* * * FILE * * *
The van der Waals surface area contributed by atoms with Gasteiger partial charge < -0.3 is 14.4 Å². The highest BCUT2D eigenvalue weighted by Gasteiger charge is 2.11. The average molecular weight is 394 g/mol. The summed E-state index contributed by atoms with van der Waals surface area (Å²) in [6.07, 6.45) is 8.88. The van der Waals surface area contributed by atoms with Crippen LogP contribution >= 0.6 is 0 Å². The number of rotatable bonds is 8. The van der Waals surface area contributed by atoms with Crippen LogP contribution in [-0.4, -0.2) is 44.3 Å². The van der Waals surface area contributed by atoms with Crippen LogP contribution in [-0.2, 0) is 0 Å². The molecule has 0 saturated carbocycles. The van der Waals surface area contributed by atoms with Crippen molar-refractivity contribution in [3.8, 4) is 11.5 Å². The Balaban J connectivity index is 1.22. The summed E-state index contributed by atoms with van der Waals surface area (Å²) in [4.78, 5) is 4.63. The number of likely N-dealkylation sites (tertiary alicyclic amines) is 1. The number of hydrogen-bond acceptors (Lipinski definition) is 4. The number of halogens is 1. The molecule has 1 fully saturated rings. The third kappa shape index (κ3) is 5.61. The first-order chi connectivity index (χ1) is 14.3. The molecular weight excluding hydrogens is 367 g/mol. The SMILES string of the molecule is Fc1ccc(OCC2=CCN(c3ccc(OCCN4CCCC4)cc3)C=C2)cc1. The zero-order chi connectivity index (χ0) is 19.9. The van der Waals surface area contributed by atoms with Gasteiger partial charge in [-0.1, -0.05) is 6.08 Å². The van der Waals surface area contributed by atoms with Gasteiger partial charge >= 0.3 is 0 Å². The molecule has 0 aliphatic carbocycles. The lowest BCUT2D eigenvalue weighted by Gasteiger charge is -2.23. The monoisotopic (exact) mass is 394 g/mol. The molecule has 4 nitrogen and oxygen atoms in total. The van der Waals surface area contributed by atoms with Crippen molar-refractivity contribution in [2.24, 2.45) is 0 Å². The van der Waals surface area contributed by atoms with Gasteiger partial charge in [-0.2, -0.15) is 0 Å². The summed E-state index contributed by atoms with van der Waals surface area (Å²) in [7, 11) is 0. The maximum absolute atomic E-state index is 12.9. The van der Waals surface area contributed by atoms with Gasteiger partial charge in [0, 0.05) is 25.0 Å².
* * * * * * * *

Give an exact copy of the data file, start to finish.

The van der Waals surface area contributed by atoms with Gasteiger partial charge < -0.3 is 14.4 Å². The highest BCUT2D eigenvalue weighted by Gasteiger charge is 2.11. The average molecular weight is 394 g/mol. The summed E-state index contributed by atoms with van der Waals surface area (Å²) in [6.07, 6.45) is 8.88. The van der Waals surface area contributed by atoms with Crippen LogP contribution >= 0.6 is 0 Å². The number of rotatable bonds is 8. The van der Waals surface area contributed by atoms with Crippen LogP contribution in [-0.4, -0.2) is 44.3 Å². The van der Waals surface area contributed by atoms with Crippen LogP contribution in [-0.2, 0) is 0 Å². The molecule has 0 saturated carbocycles. The van der Waals surface area contributed by atoms with Crippen molar-refractivity contribution in [3.8, 4) is 11.5 Å². The Balaban J connectivity index is 1.22. The summed E-state index contributed by atoms with van der Waals surface area (Å²) in [4.78, 5) is 4.63. The number of likely N-dealkylation sites (tertiary alicyclic amines) is 1. The number of hydrogen-bond acceptors (Lipinski definition) is 4. The number of halogens is 1. The molecule has 1 fully saturated rings. The third kappa shape index (κ3) is 5.61. The first-order chi connectivity index (χ1) is 14.3. The molecular weight excluding hydrogens is 367 g/mol. The SMILES string of the molecule is Fc1ccc(OCC2=CCN(c3ccc(OCCN4CCCC4)cc3)C=C2)cc1. The zero-order chi connectivity index (χ0) is 19.9. The van der Waals surface area contributed by atoms with Gasteiger partial charge in [-0.1, -0.05) is 6.08 Å². The van der Waals surface area contributed by atoms with Gasteiger partial charge >= 0.3 is 0 Å². The molecule has 0 aliphatic carbocycles. The lowest BCUT2D eigenvalue weighted by Gasteiger charge is -2.23. The monoisotopic (exact) mass is 394 g/mol. The molecule has 4 nitrogen and oxygen atoms in total. The van der Waals surface area contributed by atoms with Crippen molar-refractivity contribution in [2.24, 2.45) is 0 Å². The van der Waals surface area contributed by atoms with Gasteiger partial charge in [-0.2, -0.15) is 0 Å². The summed E-state index contributed by atoms with van der Waals surface area (Å²) in [7, 11) is 0. The maximum absolute atomic E-state index is 12.9. The van der Waals surface area contributed by atoms with Gasteiger partial charge in [0, 0.05) is 25.0 Å².